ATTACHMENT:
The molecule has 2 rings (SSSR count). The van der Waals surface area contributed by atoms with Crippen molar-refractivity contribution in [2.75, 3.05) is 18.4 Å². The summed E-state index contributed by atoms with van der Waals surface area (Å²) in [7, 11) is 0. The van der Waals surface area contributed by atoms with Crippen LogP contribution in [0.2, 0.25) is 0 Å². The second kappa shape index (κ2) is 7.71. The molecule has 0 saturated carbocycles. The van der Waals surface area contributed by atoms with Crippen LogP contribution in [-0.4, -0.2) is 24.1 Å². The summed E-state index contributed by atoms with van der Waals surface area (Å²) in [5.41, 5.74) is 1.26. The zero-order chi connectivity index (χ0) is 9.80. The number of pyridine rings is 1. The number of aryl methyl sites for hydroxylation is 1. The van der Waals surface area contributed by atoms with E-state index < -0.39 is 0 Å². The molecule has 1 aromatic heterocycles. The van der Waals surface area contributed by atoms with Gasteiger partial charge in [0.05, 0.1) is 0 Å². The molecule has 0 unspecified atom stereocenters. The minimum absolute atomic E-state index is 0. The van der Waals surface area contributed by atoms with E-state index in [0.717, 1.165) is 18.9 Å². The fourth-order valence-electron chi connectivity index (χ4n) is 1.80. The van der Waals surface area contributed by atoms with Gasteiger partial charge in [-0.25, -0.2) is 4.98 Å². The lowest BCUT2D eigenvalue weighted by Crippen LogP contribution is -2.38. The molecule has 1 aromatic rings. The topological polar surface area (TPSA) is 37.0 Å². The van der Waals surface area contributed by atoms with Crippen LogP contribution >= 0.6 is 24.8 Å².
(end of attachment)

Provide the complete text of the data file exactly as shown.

The molecule has 2 rings (SSSR count). The van der Waals surface area contributed by atoms with Crippen molar-refractivity contribution in [2.75, 3.05) is 18.4 Å². The summed E-state index contributed by atoms with van der Waals surface area (Å²) in [7, 11) is 0. The van der Waals surface area contributed by atoms with Crippen LogP contribution in [0.2, 0.25) is 0 Å². The second kappa shape index (κ2) is 7.71. The molecule has 0 saturated carbocycles. The van der Waals surface area contributed by atoms with Crippen LogP contribution in [-0.4, -0.2) is 24.1 Å². The summed E-state index contributed by atoms with van der Waals surface area (Å²) in [5.41, 5.74) is 1.26. The zero-order chi connectivity index (χ0) is 9.80. The number of pyridine rings is 1. The number of aryl methyl sites for hydroxylation is 1. The van der Waals surface area contributed by atoms with E-state index < -0.39 is 0 Å². The molecule has 1 aromatic heterocycles. The van der Waals surface area contributed by atoms with Gasteiger partial charge in [0.05, 0.1) is 0 Å². The molecule has 0 unspecified atom stereocenters. The minimum absolute atomic E-state index is 0. The van der Waals surface area contributed by atoms with E-state index in [0.717, 1.165) is 18.9 Å². The fourth-order valence-electron chi connectivity index (χ4n) is 1.80. The van der Waals surface area contributed by atoms with Gasteiger partial charge in [-0.25, -0.2) is 4.98 Å². The lowest BCUT2D eigenvalue weighted by Crippen LogP contribution is -2.38. The molecule has 1 aromatic rings. The topological polar surface area (TPSA) is 37.0 Å². The van der Waals surface area contributed by atoms with Crippen LogP contribution >= 0.6 is 24.8 Å².